Not enough information has been gleaned regarding why Loughner chose Giffords as his target; he may well have just as easily chosen a right-wing Republican who refused to answer his kooky questions about grammar-control. He might not belong to the same class of white anti-government terrorists who follow in the footsteps of Timothy McVeigh. But if anything, he is yet one more sign of an increasingly frightful Arizona.
The theory of dialectical materialism tells us that revolutionary change is created through contradictory conditions. That means in a state like Arizona, which lately seems to have a new outrageously racist bill introduced every day, there is, miraculously, hope for progressive change. Reactionary forces bite back the most sharply when they feel threatened. And those who want less justice and less peace in Arizona have reason to feel threatened. Border justice organizations are strengthening, building their base, waging campaigns against institutionalized racism. Students are sitting in, risking arrest in defense of their Mexican-American Studies classes. People march, organize, connect, lobby, speak out and link arms. In Tucson, communities are doing what they can to heal, donating to blood banks and food banks, trying to build an Arizona that looks nothing at all like the one Loughner imagined.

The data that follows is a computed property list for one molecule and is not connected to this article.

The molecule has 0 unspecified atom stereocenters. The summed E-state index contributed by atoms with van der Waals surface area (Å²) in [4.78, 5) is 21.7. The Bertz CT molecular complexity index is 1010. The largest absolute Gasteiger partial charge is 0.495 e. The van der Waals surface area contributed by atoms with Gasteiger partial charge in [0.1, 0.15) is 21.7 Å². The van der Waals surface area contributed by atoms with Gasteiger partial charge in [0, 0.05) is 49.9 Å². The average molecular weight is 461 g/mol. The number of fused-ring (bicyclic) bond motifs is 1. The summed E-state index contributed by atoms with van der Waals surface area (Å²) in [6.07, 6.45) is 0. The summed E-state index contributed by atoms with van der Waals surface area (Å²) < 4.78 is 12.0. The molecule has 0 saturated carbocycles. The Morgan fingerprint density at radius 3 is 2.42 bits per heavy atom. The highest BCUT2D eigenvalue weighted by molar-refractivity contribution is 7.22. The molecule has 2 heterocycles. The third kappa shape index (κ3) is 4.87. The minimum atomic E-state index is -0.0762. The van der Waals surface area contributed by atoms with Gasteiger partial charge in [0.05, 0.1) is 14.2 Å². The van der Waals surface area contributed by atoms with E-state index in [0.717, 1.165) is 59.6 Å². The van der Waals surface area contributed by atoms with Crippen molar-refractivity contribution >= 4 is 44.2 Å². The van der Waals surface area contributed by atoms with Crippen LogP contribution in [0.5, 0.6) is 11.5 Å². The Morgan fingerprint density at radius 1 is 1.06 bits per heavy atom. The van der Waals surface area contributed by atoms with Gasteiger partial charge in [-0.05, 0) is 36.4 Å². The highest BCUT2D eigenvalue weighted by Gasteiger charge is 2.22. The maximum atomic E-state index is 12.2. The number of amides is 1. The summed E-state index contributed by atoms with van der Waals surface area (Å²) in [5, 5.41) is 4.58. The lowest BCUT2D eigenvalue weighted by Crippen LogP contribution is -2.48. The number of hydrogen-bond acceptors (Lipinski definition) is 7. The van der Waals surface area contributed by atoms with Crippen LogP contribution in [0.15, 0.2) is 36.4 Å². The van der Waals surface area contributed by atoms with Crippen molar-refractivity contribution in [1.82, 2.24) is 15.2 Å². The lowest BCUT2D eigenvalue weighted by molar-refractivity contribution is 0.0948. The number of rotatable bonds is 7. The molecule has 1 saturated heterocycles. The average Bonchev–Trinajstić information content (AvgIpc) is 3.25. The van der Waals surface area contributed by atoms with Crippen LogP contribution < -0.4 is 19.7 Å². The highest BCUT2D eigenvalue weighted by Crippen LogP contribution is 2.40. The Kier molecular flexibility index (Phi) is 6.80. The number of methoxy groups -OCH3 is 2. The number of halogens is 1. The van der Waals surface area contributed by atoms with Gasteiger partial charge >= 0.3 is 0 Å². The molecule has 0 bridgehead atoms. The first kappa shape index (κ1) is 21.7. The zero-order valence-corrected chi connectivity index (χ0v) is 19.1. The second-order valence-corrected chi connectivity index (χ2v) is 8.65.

It is for that reason that Arizona is one of the most important places for revolutionaries to be right now. It’s a state of immense possibility. The historical moment that created the tragic reality of Jared Loughner’s mind is the same moment that created an alienated and unemployed middle class looking for some vengeful alleviation in the form of tightened borders and laissez-faire capitalism. But it’s also created the raised consciousness of a diverse working class, with middle-class allies, that persists and struggles, struggles and persists. La lucha en Arizona can use language not as weaponry with a target, but as a tool with multiple uses, meanings, possibilities, like the best, most radical poetry.
Lauren Eggert-Crowe is a member of the Editorial Team. She lives in Santa Cruz but her heart (along with several boxes of books) is in Tucson.Download this piece as a PDF